Curiosity can also take me to the root of a problem. Rather than find a solution for the specific issue at hand, perhaps I can prevent future problems or come up with a more holistic solution. This can help me at work. For example, as a bank regulator, if I find a control gap at a bank, rather than just making a recommendation for fixing that specific gap, I can step back. I can get curious and ask what caused that gap. Is it just in that department or is it elsewhere too? Why didn’t anyone find that gap before we did? What incentives do bank employees have for finding and raising their own control gaps? With a curious mindset, there aren’t accusations, just questions.

The important thing is not to stop questioning. Curiosity has its own reason for existence.

Albert Einstein

Curiosity can avoid conflicts

If I’m curious in conversations with people, rather than judging and assuming, there are much fewer opportunities for misunderstandings and conflicts. This helps me in relationships, both personal and professional. When I focus on asking, clarifying and listening, I can learn much more than when I default to telling, asserting and lecturing. Having a learning mindset leaves room for exploration, fresh ideas and collaboration. Sharing my perspective is important, however sharing it knowing it is but one vantage point and being open to other views is the key to open dialogue, avoiding conflicts and deepening relationships.

Zen masters have a term for this inquisitive mindset, they call it a beginner’s mind.

I believe in intuitions and inspirations. I sometimes feel that I am right. I do not know that I am.

Albert Einstein

Beginner’s mindset

In yoga classes and meditations sometimes the instructor talks about using your beginner’s mind. It’s basically viewing the world with an open mind and a fresh set of eyes as if we are a child seeing something for the very first time. It allows us to avoid assumptions and preconceived ideas and expectations of what we are about to experience.

Practicing living with a beginner’s mind during the pandemic has been helpful for me. Daily life can start to feel monotonous without having people to see and activities to do, kind of like the movie Groundhog Day where Bill Murray lives the same day over and over again. But when I look at each day with freshness it doesn’t feel monotonous. I can enjoy the different weather, be mindful of each meal, each conversation. Even things like running water can be relished with a beginner’s mind. These are simple, everyday things but with a new perspective, I can appreciate the differences and little joys. I can experience the richness of every day even if on the surface it can seem much like the day before.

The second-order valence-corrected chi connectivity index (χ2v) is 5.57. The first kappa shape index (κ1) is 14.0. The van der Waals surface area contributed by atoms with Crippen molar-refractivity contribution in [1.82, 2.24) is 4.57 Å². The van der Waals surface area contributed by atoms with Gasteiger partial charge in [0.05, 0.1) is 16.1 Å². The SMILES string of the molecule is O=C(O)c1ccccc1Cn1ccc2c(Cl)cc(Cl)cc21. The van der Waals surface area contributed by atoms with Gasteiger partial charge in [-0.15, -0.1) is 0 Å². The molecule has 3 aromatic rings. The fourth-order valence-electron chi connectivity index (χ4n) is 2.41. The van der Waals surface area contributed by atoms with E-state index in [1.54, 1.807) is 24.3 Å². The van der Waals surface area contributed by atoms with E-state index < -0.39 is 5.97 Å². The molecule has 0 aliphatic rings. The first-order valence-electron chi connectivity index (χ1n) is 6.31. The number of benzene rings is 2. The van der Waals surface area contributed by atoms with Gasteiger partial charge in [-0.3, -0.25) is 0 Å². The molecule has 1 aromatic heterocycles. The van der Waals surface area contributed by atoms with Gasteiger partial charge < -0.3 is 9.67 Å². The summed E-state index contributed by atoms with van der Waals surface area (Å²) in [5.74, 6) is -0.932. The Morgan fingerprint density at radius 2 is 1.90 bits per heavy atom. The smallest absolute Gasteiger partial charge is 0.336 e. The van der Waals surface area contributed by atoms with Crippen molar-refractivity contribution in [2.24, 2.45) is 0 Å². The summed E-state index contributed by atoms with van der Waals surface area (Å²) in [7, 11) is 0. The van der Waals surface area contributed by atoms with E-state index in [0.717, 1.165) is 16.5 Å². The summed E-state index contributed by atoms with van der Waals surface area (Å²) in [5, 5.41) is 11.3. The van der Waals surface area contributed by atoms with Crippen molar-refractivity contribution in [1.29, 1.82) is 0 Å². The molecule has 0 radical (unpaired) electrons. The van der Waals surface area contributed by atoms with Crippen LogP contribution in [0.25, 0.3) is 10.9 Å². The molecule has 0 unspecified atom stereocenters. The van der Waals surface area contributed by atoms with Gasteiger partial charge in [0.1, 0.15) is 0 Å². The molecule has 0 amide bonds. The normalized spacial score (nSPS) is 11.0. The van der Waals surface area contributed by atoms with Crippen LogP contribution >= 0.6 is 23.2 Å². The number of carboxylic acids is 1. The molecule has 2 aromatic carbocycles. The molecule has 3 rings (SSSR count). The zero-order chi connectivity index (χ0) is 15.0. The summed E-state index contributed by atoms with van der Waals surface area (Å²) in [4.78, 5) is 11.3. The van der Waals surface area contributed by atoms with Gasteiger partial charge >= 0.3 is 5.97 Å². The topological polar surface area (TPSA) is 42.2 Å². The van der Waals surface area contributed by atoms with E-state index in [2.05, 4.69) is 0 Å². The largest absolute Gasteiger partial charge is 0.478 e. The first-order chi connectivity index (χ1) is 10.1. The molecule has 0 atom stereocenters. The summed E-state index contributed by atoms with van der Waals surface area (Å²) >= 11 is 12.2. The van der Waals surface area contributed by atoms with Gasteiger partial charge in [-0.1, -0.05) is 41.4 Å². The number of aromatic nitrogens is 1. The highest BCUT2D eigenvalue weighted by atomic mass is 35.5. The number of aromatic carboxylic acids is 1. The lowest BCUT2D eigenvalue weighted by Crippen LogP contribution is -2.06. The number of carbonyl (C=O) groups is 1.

He who can no longer pause to wonder and stand rapt in awe, is as good as dead; his eyes are closed.

Albert Einstein

Tap into the superpower of curiosity and expand your perspective, deepen your relationships, and increase your happiness. What better feeling than to know we are growing and becoming a little wiser than we were the day before?

How are you going to be curious today?

Author: Barbara

Barbara Demone is a graduate of Ivey Business School at Western University and holds an executive level role in a government agency in the financial services industry. Her vision is to bring compassion, joy and love to the world, by being her best, most authentic self and inspiring others to be their best. She sees a strong correlation between mindfulness and authenticity with success and fulfillment in business and in life. Her goal is to live her life in presence and mindful awareness and encourage others to do the same. Barbara lives near Toronto, Ontario with her husband and two boys.

2 thoughts on “Happiness Superpowers – Part 2: Curiosity”

  1. I find that people who have a sense of awe are curious people. They want to learn about what they see and experience. Such an interesting discussion, Barb. Thanks!